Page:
Lipid-coated polymeric nanoparticles for cancer drug delivery
Chan, Juliana Maria Shuping
Date of Issue2015
School of Chemical and Biomedical Engineering
Polymeric nanoparticles and liposomes have been the platform of choice for nanoparticle-based cancer drug delivery applications over the past decade, but extensive research has revealed their limitations as drug delivery carriers. A hybrid class of nanoparticles, aimed at combining the advantages of both polymeric nanoparticles and liposomes, has received attention in recent years. These core/shell type nanoparticles, frequently referred to as lipid–polymer hybrid nanoparticles (LPNs), possess several characteristics that make them highly suitable for drug delivery. This review introduces the formulation methods used to synthesize LPNs and discusses the strategies used to treat cancer, such as by targeting the tumor microenvironment or vasculature. Finally, it discusses the challenges that must be overcome to realize the full potential of LPNs in the clinic.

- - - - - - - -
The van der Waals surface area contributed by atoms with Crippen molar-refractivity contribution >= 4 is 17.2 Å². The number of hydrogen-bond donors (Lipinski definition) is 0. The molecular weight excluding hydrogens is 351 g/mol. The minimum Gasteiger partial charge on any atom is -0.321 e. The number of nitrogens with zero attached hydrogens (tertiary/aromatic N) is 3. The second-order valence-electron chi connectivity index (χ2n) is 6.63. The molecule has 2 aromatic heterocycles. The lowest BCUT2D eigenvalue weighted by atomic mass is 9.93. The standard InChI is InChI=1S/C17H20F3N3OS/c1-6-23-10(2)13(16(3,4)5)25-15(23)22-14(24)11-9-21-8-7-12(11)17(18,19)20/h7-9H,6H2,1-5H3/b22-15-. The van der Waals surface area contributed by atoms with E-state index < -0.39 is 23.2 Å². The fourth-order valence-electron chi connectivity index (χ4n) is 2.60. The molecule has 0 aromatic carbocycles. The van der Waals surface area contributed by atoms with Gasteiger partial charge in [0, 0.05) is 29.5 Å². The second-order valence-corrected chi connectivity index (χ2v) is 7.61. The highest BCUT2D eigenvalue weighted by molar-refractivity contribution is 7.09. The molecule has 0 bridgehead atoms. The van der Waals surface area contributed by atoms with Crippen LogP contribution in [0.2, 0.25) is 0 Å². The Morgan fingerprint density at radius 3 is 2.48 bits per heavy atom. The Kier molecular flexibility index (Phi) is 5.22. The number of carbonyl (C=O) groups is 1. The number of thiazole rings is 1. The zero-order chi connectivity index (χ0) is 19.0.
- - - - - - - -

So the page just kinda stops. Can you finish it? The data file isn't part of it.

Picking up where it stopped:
© 2015 The Royal Society of Chemistry. This article is licensed under a Creative Commons Attribution-NonCommercial 3.0 Unported Licence.